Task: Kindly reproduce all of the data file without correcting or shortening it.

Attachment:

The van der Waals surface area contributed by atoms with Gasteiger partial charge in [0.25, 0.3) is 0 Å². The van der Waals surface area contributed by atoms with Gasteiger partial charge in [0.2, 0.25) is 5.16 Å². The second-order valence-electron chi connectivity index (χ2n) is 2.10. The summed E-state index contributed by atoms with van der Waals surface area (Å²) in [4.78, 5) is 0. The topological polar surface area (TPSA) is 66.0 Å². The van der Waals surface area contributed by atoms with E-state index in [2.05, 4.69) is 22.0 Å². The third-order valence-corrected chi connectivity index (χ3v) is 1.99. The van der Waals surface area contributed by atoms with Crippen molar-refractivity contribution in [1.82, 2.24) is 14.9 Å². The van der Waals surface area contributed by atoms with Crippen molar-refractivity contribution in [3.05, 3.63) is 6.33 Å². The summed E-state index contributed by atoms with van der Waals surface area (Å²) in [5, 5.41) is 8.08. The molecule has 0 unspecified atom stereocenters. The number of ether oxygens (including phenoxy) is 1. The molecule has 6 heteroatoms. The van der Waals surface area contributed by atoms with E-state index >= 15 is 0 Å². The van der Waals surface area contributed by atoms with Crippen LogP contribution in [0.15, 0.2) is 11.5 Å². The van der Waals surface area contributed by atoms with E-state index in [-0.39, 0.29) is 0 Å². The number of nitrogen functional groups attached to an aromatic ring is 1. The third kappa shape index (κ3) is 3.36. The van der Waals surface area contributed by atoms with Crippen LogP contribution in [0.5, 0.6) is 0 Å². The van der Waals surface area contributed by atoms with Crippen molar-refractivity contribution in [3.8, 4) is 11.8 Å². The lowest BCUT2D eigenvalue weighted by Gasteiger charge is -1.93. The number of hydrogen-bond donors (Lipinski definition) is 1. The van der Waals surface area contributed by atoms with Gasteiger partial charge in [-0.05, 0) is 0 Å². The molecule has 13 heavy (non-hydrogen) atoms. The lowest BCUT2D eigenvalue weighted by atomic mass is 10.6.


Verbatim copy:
The van der Waals surface area contributed by atoms with Gasteiger partial charge in [0.25, 0.3) is 0 Å². The van der Waals surface area contributed by atoms with Gasteiger partial charge in [0.2, 0.25) is 5.16 Å². The second-order valence-electron chi connectivity index (χ2n) is 2.10. The summed E-state index contributed by atoms with van der Waals surface area (Å²) in [4.78, 5) is 0. The topological polar surface area (TPSA) is 66.0 Å². The van der Waals surface area contributed by atoms with E-state index in [2.05, 4.69) is 22.0 Å². The third-order valence-corrected chi connectivity index (χ3v) is 1.99. The van der Waals surface area contributed by atoms with Crippen molar-refractivity contribution in [1.82, 2.24) is 14.9 Å². The van der Waals surface area contributed by atoms with Crippen molar-refractivity contribution in [3.05, 3.63) is 6.33 Å². The summed E-state index contributed by atoms with van der Waals surface area (Å²) in [5, 5.41) is 8.08. The molecule has 0 unspecified atom stereocenters. The number of ether oxygens (including phenoxy) is 1. The molecule has 6 heteroatoms. The van der Waals surface area contributed by atoms with E-state index >= 15 is 0 Å². The van der Waals surface area contributed by atoms with Crippen LogP contribution in [0.15, 0.2) is 11.5 Å². The van der Waals surface area contributed by atoms with E-state index in [-0.39, 0.29) is 0 Å². The number of nitrogen functional groups attached to an aromatic ring is 1. The third kappa shape index (κ3) is 3.36. The van der Waals surface area contributed by atoms with Crippen LogP contribution in [0.5, 0.6) is 0 Å². The van der Waals surface area contributed by atoms with Crippen molar-refractivity contribution in [3.8, 4) is 11.8 Å². The lowest BCUT2D eigenvalue weighted by Gasteiger charge is -1.93. The number of hydrogen-bond donors (Lipinski definition) is 1. The van der Waals surface area contributed by atoms with Gasteiger partial charge in [-0.05, 0) is 0 Å². The molecule has 13 heavy (non-hydrogen) atoms. The lowest BCUT2D eigenvalue weighted by atomic mass is 10.6.